Celle

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@Mellyg - I have moved your post from the November Nimbles team list and put it here, in your own recovery thread, where it belongs.

Please remember that the team list is primarily to allow you to see who has had surgery the same month as you. Discussion of issues, comments, and questions regarding recovery must be kept in your own individual recovery threads. The team thread is not for updates or questions.

What I underestimated was how hard this would be. And it's not the pain, although in the middle of the night sometimes I feel like just chopping my leg off!! It's the emotional toll this is taking on me that has hit me for six. Never would I ever of believed I could feel so down. I have not seen anyone apart from my husband for days and he had been at work for 10 hours a day. I also have no idea if I am doing what I should be at this stage in terms of ROM. Not due to see the PT until Dec 18th which will be 3 weeks after my op.
The first few weeks are hard, but it's going to get better from now on. The most important things you can do now are to rest, ice and elevate you leg, and take your pain medications on a fixed schedule.
The articles I left you have lots of information about all that.

Don't worry about ROM. It's far too soon for that. In spite of what you may have been told,
there's no need to rush to get ROM because it can continue to improve for a year, or even much longer, after a knee replacement. There isn't any deadline you have to meet:
Myth busting: the "window of opportunity" in TKR

The three-week gap between your surgery and seeing a PT is probably a good thing, because it gives your knee time to start healing. My own surgeon specifies four weeks post-op before starting any formal PT. Your knee will be getting all the exercise it needs at this stage, as you walk around your house, to the bathroom and kitchen.

I'm sorry you've got the blues, but depression is a common occurrence during recovery - I've left you an article about that. too. Do you have anything you can do, to occupy your mind while you're resting?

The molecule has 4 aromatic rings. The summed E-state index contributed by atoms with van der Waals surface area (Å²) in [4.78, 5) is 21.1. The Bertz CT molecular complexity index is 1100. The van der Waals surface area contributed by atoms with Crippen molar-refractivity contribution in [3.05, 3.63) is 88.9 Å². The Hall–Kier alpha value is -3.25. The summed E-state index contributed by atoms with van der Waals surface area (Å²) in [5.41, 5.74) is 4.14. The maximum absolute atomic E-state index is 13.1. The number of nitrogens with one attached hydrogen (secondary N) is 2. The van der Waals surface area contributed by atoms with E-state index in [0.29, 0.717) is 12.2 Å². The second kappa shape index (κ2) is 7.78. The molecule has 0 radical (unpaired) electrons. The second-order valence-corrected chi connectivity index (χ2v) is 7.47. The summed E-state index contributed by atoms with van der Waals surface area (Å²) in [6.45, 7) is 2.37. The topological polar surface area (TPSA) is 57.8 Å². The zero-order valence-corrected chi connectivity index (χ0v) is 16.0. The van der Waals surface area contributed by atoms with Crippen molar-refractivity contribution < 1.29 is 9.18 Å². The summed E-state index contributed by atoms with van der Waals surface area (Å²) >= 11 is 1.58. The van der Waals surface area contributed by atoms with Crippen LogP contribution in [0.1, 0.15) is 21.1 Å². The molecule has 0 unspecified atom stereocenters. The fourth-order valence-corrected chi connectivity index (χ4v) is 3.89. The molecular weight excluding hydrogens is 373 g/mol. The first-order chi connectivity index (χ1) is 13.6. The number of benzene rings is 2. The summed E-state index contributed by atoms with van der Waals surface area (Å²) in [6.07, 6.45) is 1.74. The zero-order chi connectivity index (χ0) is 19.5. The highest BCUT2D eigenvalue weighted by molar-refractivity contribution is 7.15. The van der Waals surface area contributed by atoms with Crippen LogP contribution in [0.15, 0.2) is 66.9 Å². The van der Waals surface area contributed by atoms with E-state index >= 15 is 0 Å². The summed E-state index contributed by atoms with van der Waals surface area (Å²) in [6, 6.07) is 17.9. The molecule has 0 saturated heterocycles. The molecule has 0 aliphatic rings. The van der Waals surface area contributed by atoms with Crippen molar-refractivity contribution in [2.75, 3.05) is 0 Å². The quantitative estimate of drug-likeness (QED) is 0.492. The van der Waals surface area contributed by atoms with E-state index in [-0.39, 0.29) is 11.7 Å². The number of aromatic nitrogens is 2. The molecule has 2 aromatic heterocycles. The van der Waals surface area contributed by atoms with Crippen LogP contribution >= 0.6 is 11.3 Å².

Roy Gardiner

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Never would I ever of believed I could feel so down
Pre-op pain is bad, crippling, horrible, demoralising, and only gets worse.

Post-op is exactly the same, maybe worse, except for the last bit. At the moment your body is still shocked -- some lunatic charged into the room and attacked you with saws, hammers and other assorted weaponry, cut bits of you off and hammered foreign material in. It's no wonder it's a bit discommoded!!

Except for the last bit? That is, pain only gets BETTER.

Your despair is IMO partly due to poor briefing. It should have been made clear that one's condition post-op is often worse than pre-op for a few days or up to a MONTH later. One has to learn to roll with the punch, to relax, take medication, let the body do its thing and heal. It will do this all on its own. PT is helpful (some say not really needed...) with this process, but the key element is time.

But it will happen. Millions of TKRs are done every year; wouldn't be so if it didn't work.

You will, soon, be far better than before surgery.
 

Sara61

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Like you I too had serious doubts immediately after surgery- sadly nobody actually told me how painful it was after, so the 1st week was just awful but Thankfully I discovered BoneSmart and with the encouragement of others have survived 2 months already it's been rocky but knowing that in the future our lives will return to normal.
I live in the country with no neighbours and only my dogs and husband for company, like you he had to work, so prior to him leaving I just got everything I needed within a short distance and basically spent the day watching series on tv and resting my knee following people on BS.